6. Olga is my mothers name. I LOVE IT!
    If I have a daughter I plane to name her “Olga Rose” it’s my mothers name along with her favorite flower.
    Also the name has faded just like every other name used in the past.

  7. Please do not name your baby Olga… Make it a middle name if absolutely necessary.
    My name is Olga and I am 74 years old and every time I have to say my name I
    literally cringe…I was born in the USA not Russia and not Germany or Ukraine where this name is more acceptable. I was named after a grandmother who never used the name… To this day I feel so cursed and unloved by my mother for giving me this horrible name. I have never be able to understand how my mother could have cursed me from birth with this name.
    I could have changed my name when I was younger but did not know of that
    option… Now it is too late…In all fairness to my mother…she named me Maria but the name was changed to Olga after the grandparents insisted that it be changed. My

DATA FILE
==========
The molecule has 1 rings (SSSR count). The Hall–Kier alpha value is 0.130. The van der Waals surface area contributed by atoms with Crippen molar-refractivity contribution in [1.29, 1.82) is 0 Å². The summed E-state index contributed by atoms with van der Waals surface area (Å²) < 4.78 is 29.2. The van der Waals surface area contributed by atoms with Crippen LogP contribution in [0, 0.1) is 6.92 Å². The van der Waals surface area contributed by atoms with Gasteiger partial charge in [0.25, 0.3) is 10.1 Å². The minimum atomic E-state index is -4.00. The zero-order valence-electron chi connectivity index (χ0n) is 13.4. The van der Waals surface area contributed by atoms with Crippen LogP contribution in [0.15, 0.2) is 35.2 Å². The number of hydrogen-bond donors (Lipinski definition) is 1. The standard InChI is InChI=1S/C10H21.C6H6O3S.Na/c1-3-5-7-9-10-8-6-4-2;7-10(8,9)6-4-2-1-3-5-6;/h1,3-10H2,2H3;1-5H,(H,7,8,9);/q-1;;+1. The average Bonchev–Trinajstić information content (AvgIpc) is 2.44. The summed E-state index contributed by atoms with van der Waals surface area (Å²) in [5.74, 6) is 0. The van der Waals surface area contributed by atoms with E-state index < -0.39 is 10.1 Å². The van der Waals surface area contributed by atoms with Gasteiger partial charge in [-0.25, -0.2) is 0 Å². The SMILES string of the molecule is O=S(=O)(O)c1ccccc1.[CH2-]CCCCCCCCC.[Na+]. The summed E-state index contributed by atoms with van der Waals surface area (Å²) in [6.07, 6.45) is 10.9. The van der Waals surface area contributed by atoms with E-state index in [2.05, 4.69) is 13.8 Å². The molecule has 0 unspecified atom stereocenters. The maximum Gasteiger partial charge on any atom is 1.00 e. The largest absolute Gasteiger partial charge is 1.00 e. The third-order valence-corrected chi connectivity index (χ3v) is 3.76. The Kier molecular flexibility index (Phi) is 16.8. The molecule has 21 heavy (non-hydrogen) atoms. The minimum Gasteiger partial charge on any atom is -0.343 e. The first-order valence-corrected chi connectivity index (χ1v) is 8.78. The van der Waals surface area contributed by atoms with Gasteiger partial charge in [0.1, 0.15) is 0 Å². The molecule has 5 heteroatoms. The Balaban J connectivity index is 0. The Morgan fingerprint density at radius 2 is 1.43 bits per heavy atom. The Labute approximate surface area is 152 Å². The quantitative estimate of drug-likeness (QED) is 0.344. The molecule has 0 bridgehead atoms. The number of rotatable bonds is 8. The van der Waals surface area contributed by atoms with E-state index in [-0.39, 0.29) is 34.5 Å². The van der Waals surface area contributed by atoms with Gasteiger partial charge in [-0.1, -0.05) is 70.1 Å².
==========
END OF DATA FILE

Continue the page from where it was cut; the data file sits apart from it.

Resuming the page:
family could not even say the name correctly…It was always ” Aga”.
    Don’t give you baby such a hideous name…I so feel like I have no identity because I am not “Olga”. Please don’t separate your child from the rest of children by giving such a different and unattractive name. If I can save one child from the misery of being named “Olga” by this post, then it will be worth the suffering that I have endured . I don’t know how to say this but after 74 years, I still cannot come to terms with my name…and what my family did to me.

  8. Impressively confident, I am Olga, a 35-year-old smart software engineer with long blond hair, stunning blue eyes, and a tall, fit figure. I truly believe that I am the most beautiful person in the world, and I take pride in my name and the parents who gave it to me. While I go by Olya with my closest loved ones, professionally, I am known as Olga. I sincerely hope that your child develops the same level of self-confidence as I have and learns to love herself just as much. It’s unfortunate that some individuals choose to blame their parents and their names instead of working on their inner issues.